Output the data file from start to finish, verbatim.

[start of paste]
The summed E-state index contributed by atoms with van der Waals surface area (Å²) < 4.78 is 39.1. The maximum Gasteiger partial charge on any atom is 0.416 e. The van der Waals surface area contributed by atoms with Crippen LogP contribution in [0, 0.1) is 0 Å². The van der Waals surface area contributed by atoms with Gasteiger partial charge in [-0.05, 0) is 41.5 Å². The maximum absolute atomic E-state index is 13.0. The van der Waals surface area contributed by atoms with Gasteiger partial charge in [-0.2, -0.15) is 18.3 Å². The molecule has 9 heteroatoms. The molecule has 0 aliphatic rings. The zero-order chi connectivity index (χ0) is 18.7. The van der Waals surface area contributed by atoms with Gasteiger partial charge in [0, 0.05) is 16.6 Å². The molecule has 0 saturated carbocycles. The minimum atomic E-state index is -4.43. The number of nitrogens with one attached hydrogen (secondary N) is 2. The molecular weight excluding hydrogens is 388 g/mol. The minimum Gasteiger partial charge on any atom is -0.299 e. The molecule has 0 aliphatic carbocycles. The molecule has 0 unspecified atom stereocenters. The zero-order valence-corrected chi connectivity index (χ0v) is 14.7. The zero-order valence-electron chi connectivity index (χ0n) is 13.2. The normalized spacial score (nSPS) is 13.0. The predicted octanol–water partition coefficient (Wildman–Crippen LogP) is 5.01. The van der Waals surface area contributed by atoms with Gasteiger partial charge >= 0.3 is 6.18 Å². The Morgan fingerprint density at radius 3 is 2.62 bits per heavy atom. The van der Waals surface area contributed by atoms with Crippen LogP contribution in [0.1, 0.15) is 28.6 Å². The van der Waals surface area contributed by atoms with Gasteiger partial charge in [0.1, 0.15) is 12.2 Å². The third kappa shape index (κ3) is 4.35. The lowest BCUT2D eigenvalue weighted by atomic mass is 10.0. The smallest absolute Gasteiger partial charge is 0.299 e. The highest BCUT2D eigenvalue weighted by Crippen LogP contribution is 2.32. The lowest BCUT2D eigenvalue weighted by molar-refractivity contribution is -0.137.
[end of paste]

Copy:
The summed E-state index contributed by atoms with van der Waals surface area (Å²) < 4.78 is 39.1. The maximum Gasteiger partial charge on any atom is 0.416 e. The van der Waals surface area contributed by atoms with Crippen LogP contribution in [0, 0.1) is 0 Å². The van der Waals surface area contributed by atoms with Gasteiger partial charge in [-0.05, 0) is 41.5 Å². The maximum absolute atomic E-state index is 13.0. The van der Waals surface area contributed by atoms with Gasteiger partial charge in [-0.2, -0.15) is 18.3 Å². The molecule has 9 heteroatoms. The molecule has 0 aliphatic rings. The zero-order chi connectivity index (χ0) is 18.7. The van der Waals surface area contributed by atoms with Gasteiger partial charge in [0, 0.05) is 16.6 Å². The molecule has 0 saturated carbocycles. The minimum atomic E-state index is -4.43. The number of nitrogens with one attached hydrogen (secondary N) is 2. The molecular weight excluding hydrogens is 388 g/mol. The minimum Gasteiger partial charge on any atom is -0.299 e. The molecule has 0 aliphatic carbocycles. The molecule has 0 unspecified atom stereocenters. The zero-order valence-corrected chi connectivity index (χ0v) is 14.7. The zero-order valence-electron chi connectivity index (χ0n) is 13.2. The normalized spacial score (nSPS) is 13.0. The predicted octanol–water partition coefficient (Wildman–Crippen LogP) is 5.01. The van der Waals surface area contributed by atoms with Gasteiger partial charge >= 0.3 is 6.18 Å². The Morgan fingerprint density at radius 3 is 2.62 bits per heavy atom. The van der Waals surface area contributed by atoms with Crippen LogP contribution in [0.1, 0.15) is 28.6 Å². The van der Waals surface area contributed by atoms with Gasteiger partial charge in [0.1, 0.15) is 12.2 Å². The third kappa shape index (κ3) is 4.35. The lowest BCUT2D eigenvalue weighted by atomic mass is 10.0. The smallest absolute Gasteiger partial charge is 0.299 e. The highest BCUT2D eigenvalue weighted by Crippen LogP contribution is 2.32. The lowest BCUT2D eigenvalue weighted by molar-refractivity contribution is -0.137.